“I’ve been telling everyone I’m working on a new script with Freddie Fields.” He beams with pride. “They’re giving me a lot of information.” He widens his smile. “According to this one person, Freddie Fields cannot be trusted. He’s a serpent. He’s going to fuck you.” After a dramatic pause, he asked, ‘Who said this to you?’ with a trembling smile hidden behind anger. “I’m afraid I can’t tell you. But I can tell you something. My father retired last year, and the Wall Street Journal featured him on the third page as one of the last incorruptible men on Wall Street. “When you hear bad things about a successful man that do not agree with your gut feelings, just put the cards on the table, bring it out into the open, let him explain himself, but most importantly, let him start over with you if your gut tells you you feel good around him,” he said. So let me explain what that means to me. You know so much more about the industry and have so much power in this situation that you can screw me, and I won’t be able to stop you. But I don’t think that will happen. I’m telling you this because I just decided to accompany you. On that, I’m going to shake hands. And once I do, nothing can force me to break my promise because you are my producer. Even if things go wrong, I’m on your side. You have a choice now. Regardless of your past, good or bad, you can start over with me as if you had never sold out or betrayed trust. This is similar to rebirth. So, let’s be partners, and you do whatever you want, but for now, I want my mind to focus on writing the best words for you.”

That was a lot of weight.

I didn’t realize it then, but he had tears. “Cancel my next meeting and order lunch here for us,” he said to Keri as he picked up the phone. We’re scheduled until 2 p.m.” Then he walked out from behind his desk and had me sit on the easy chairs, saying, “I have never heard such a meaningful start of a writer partnership. I’m going to reveal my true self to you. And I will teach you more about this than you ever imagined. I will take you under my wing and make you successful in Hollywood. Write down what you hope to get from Paramount on this paper.” I put in $250,000 in cash. “I’ll get you double that even if I write the check,” he said after reading it.

This sparked a wonderful father/son mentoring relationship on Hard Knox. He spent three days, three hours a day, reviewing every sentence I wrote, telling me whether it was valuable, should be kept as is or should be changed. He pulled out several scripts, comparing key set piece moments or character dialogue from award winners. He improved my writing threefold. He told me the entire story of how Glory became a film, although Hollywood predicted a $50 million Civil War film starring Broderick and blacks would be a box office flop. He told me everything I needed to know about agency deal structure and motivations. It was incredible. He also said to me about his two significant regrets at the time. One was his estranged son, and I was seen as a way to make things right and hopefully start over with him. Another regret was that he drove into his driveway and accidentally ran over both dogs.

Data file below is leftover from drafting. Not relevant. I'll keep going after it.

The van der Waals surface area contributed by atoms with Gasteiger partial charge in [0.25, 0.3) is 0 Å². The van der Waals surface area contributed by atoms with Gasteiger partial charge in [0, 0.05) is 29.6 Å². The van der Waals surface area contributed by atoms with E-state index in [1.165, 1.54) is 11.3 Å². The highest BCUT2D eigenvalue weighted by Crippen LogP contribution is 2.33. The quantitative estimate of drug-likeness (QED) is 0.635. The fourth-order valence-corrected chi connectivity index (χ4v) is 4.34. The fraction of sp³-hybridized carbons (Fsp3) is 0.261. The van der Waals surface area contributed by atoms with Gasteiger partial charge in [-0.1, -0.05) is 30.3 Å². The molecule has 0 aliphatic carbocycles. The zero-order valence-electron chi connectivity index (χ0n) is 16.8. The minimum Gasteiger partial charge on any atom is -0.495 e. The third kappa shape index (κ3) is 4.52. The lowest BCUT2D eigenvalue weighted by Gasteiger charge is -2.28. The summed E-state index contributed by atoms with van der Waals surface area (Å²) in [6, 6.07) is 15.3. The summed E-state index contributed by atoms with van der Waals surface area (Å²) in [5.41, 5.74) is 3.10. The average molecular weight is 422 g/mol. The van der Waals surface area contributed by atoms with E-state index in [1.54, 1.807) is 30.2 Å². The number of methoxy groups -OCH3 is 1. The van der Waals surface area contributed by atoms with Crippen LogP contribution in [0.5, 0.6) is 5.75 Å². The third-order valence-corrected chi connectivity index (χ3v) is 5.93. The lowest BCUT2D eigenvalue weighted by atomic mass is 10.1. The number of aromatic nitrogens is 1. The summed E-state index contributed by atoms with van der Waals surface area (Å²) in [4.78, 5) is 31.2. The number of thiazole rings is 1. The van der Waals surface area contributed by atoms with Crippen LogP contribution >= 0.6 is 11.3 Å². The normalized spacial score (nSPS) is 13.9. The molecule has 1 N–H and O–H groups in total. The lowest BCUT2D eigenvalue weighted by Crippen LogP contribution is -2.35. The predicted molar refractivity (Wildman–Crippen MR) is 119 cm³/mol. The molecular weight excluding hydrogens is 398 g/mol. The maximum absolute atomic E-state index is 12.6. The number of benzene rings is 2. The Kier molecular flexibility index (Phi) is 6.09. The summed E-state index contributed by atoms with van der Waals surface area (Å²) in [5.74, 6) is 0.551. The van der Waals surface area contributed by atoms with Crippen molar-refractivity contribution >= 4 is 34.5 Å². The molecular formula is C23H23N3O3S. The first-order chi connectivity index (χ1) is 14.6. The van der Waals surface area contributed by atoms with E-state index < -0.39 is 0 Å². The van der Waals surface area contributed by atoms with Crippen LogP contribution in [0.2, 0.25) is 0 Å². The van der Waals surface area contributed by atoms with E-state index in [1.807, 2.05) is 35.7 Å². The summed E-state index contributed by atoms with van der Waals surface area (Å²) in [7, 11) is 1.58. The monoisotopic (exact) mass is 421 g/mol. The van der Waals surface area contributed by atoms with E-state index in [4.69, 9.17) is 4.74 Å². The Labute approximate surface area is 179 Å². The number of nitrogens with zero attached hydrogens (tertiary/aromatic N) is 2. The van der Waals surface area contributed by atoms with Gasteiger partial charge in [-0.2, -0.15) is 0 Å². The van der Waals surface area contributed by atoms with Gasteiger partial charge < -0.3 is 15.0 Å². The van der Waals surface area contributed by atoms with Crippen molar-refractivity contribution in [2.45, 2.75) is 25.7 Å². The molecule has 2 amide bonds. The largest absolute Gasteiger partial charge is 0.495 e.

Meanwhile, his money saved my mother’s life through medical bills and kept our family together. Keri said my mother sent him a Christmas card that was so honest in her praise for his goodness that he cried.

Then came the presentation of the script to Paramount and Fox. He recognized the film as a Paramount production. We started making deals, and I conversed in his office. It was a challenge for him to transition from Glory to Hard Knox. But we got the deal done. He knew that I required funds and that Paramount would take a long time to close his contract, even though my script deal was easily set at $375,000 plus $125,000 in rewrite fees and $75,000 in bonuses. So he wrote me a substantial personal check! Then he told me to repay him when I got paid. Six months later, I was born, and I walked in and handed him a check that day. He was taken aback. “No one in Hollywood ever pays back, not on the first day,” he said. “You remind me of your father.” That was the highest praise.

The transaction went smoothly. We were on our way to filming. We got the writer from RoboCop interested in directing it as his second film. He polished the script, and we were looking for actors. Then something happened that was entirely out of our hands. Speilberg announced that he would be doing Twister. And he would seize all of the most recent CGI for it. Paramount didn’t want to risk making a good film that would be overshadowed by Speilberg’s name alone. They were on a super-fast production schedule and would be in theaters three months before us. Our film was in turnaround. I had made approximately $175,000 on it but was disappointed it was not produced.